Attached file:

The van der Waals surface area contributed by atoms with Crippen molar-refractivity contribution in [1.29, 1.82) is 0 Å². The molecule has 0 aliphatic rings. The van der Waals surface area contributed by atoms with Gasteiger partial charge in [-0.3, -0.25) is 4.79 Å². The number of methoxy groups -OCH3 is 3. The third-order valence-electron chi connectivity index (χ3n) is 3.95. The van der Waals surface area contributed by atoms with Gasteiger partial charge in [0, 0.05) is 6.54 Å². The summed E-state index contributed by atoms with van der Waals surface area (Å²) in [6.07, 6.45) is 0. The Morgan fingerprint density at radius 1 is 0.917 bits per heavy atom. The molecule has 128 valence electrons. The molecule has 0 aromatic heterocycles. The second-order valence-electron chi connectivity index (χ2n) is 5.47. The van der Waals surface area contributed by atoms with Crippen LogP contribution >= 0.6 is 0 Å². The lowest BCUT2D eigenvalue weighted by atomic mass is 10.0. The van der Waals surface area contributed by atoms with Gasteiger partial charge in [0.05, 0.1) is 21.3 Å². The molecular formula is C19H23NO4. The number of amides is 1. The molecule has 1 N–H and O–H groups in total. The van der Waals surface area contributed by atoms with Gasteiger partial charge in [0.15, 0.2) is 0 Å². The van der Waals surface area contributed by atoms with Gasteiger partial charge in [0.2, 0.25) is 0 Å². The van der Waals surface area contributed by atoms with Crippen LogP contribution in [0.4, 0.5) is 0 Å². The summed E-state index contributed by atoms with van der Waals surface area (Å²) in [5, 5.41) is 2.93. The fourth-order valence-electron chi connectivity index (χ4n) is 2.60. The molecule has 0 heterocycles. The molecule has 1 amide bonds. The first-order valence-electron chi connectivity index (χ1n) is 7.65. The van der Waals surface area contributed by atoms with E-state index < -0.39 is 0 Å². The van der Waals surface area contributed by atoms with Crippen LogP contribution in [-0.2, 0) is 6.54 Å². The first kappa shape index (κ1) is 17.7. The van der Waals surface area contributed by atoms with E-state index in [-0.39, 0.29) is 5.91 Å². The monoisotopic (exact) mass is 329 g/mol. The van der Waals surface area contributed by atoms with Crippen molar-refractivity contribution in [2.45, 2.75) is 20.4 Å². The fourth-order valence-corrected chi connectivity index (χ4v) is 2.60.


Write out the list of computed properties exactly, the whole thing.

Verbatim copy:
The van der Waals surface area contributed by atoms with Crippen molar-refractivity contribution in [1.29, 1.82) is 0 Å². The molecule has 0 aliphatic rings. The van der Waals surface area contributed by atoms with Gasteiger partial charge in [-0.3, -0.25) is 4.79 Å². The number of methoxy groups -OCH3 is 3. The third-order valence-electron chi connectivity index (χ3n) is 3.95. The van der Waals surface area contributed by atoms with Gasteiger partial charge in [0, 0.05) is 6.54 Å². The summed E-state index contributed by atoms with van der Waals surface area (Å²) in [6.07, 6.45) is 0. The Morgan fingerprint density at radius 1 is 0.917 bits per heavy atom. The molecule has 128 valence electrons. The molecule has 0 aromatic heterocycles. The second-order valence-electron chi connectivity index (χ2n) is 5.47. The van der Waals surface area contributed by atoms with Crippen LogP contribution >= 0.6 is 0 Å². The lowest BCUT2D eigenvalue weighted by atomic mass is 10.0. The van der Waals surface area contributed by atoms with Gasteiger partial charge in [0.05, 0.1) is 21.3 Å². The molecular formula is C19H23NO4. The number of amides is 1. The molecule has 1 N–H and O–H groups in total. The van der Waals surface area contributed by atoms with Gasteiger partial charge in [0.15, 0.2) is 0 Å². The van der Waals surface area contributed by atoms with Gasteiger partial charge in [0.2, 0.25) is 0 Å². The van der Waals surface area contributed by atoms with Crippen LogP contribution in [0.4, 0.5) is 0 Å². The summed E-state index contributed by atoms with van der Waals surface area (Å²) in [5, 5.41) is 2.93. The fourth-order valence-electron chi connectivity index (χ4n) is 2.60. The molecule has 0 heterocycles. The molecule has 1 amide bonds. The first-order valence-electron chi connectivity index (χ1n) is 7.65. The van der Waals surface area contributed by atoms with E-state index < -0.39 is 0 Å². The van der Waals surface area contributed by atoms with Crippen LogP contribution in [-0.2, 0) is 6.54 Å². The first kappa shape index (κ1) is 17.7. The van der Waals surface area contributed by atoms with E-state index in [-0.39, 0.29) is 5.91 Å². The monoisotopic (exact) mass is 329 g/mol. The van der Waals surface area contributed by atoms with Crippen molar-refractivity contribution in [2.45, 2.75) is 20.4 Å². The fourth-order valence-corrected chi connectivity index (χ4v) is 2.60.